Too Much Devotion

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Benjamin Ricketson Tucker

Too Much Devotion.

In a recent number of the "Credit Foncier of Sinaloa" is a letter from Godin, the founder of the Familistere at Guisesur-Aisne, in which he reproaches Fourier's theory with having made more partisans to the idea of individual happiness for self than to the sentiment of devotion to the cause of humanity, i. e., to the love of the well-being of all and of general progress.

Instead of making individual attraction and happiness the basis of my conception, I have inculcated the principles of sacrifice and devotion. This, in my judgment, is the only way to the salvation of humanity.

He repudiates Fourier's theory of the passions, and of groups and series in attractive industry. He adopts from Fourier only the general idea of association, industrial and domestic. "His conception of attractive industry rests upon false ideas." Wherein their falsehood consists M. Godin does not explain. He farther contests the natural availability of every type of character for social accord under properly adaptive conditions. He avows the ordinary Christian view of this life as but a short station in eternity, the importance of which consists in its relation to ulterior existences for the individual.

The good he has been able to accomplish in the material life is what serves him in his elevation, in his ulterior existences.

It is in that other existence, my friend, that we will be able to enjoy together the fruits of the efforts we are making here below in the same thought of devotion to humanity. There distances will disappear, and, affection uniting spirits, we will know each other in societies fit for our loves. Here, on the contrary, our desires are of another world; nothing is done to give satisfaction to the aspiration of hearts burning to do good.

Well, Mr. benevolent capitalist with a fair talent for organization, who have made a fortune and built a palace for your workmen, you have had your own way some twenty years or so. What is the upshot? Is your industrial association a living germ, an organic growth, illustrating principles that will ensure its persistence after your controlling will is removed? He says elsewhere:

From those to whom I have shown nothing but devotion and from whom I ought to have received the most precious support, I have experienced the greatest difficulties and the most systematic opposition, and these are renewed today, when I am about organizing the association.

He means probably its corporative tenure of the property which has been hitherto held in his own name.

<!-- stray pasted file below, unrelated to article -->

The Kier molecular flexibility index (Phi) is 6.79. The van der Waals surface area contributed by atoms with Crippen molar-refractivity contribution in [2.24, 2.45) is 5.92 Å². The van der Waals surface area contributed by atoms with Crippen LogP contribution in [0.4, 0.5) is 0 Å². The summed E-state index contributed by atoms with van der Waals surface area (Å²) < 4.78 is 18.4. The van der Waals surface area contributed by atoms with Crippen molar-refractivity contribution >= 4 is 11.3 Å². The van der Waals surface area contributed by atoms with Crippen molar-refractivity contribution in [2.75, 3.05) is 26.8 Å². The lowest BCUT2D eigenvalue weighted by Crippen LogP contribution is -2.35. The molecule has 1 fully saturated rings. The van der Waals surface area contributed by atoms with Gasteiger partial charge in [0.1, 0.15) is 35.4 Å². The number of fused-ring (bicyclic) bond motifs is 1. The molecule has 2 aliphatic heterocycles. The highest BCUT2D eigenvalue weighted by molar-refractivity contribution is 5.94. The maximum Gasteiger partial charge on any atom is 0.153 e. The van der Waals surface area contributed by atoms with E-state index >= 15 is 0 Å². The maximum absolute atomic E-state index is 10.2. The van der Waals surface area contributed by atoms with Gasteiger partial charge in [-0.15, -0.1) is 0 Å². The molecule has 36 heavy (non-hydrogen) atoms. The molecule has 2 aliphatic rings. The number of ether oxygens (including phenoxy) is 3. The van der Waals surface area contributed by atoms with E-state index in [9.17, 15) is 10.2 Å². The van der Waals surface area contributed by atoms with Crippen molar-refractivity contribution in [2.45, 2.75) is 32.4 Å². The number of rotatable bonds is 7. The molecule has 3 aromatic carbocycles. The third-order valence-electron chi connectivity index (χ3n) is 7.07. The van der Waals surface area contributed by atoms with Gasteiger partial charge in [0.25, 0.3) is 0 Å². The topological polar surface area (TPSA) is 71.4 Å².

It seems then that certain ungrateful wretches are reluctant to be happified on the devotional system.

I find but incredulity and carelessness on the part of those who are the most interested in our success, those who have for a long time been benefited by the institutions of insurance, education, and amusement that have been established in the Familistere. I find resistances particularly among clerks. Each one would consent to enjoy the advantages of the association, but for himself alone; nothing for others. The dignity of the clerk believes itself in danger from association with the workman. You will see by the minutes of my last conference that I have motives of melancholy, not to say discouragement.

Suppose, M. Godin, that, instead of blaming the selfishness of your clerks, whose arrogance you probably foster by paying them better than your workmen in the foundry, you had adopted from the theory of the Series, which you decry, the

provision of interlocked groups. Then your clerks would either be working in the foundry a part of the time, or else performing accessory and subordinate functions, to the sensible improvement of their health and sociability. Your bureau of clerks, being drawn, moreover, from the educated children of your workmen, would preserve with these alliances of kinship and affection. They would not constitute a caste of clerks whose self-interest or whose ideas of respectability were distinct from those of your foundry men.

The great difficulty, M. Godin, is that you have not elevated yourself, in this world, to the conception of Fourier's luminous genius, which discerned the method of utilizing those passions whose lout ensemble constitutes self-interest, and whose legitimate satisfaction blossoms forth in altruism or devotion, spontaneous, not imposed as duty. With all your benevolence you are but a routinist. Your motto, "Le Devoir," betrays the limitations of a narrow and superannuated system of discipline, while the harmonic future of mankind, nay, of animality entire, lies in the formula of "Attractions proportional to essential destinies," whose modus operandi is the spontaneity of individualism in the natural or selective distributions of serial industry.

Edgeworth.


  • Marx Edgeworth Lazarus, “Too Much Devotion,” Liberty 4, no. 5 (July 3, 1886): 7.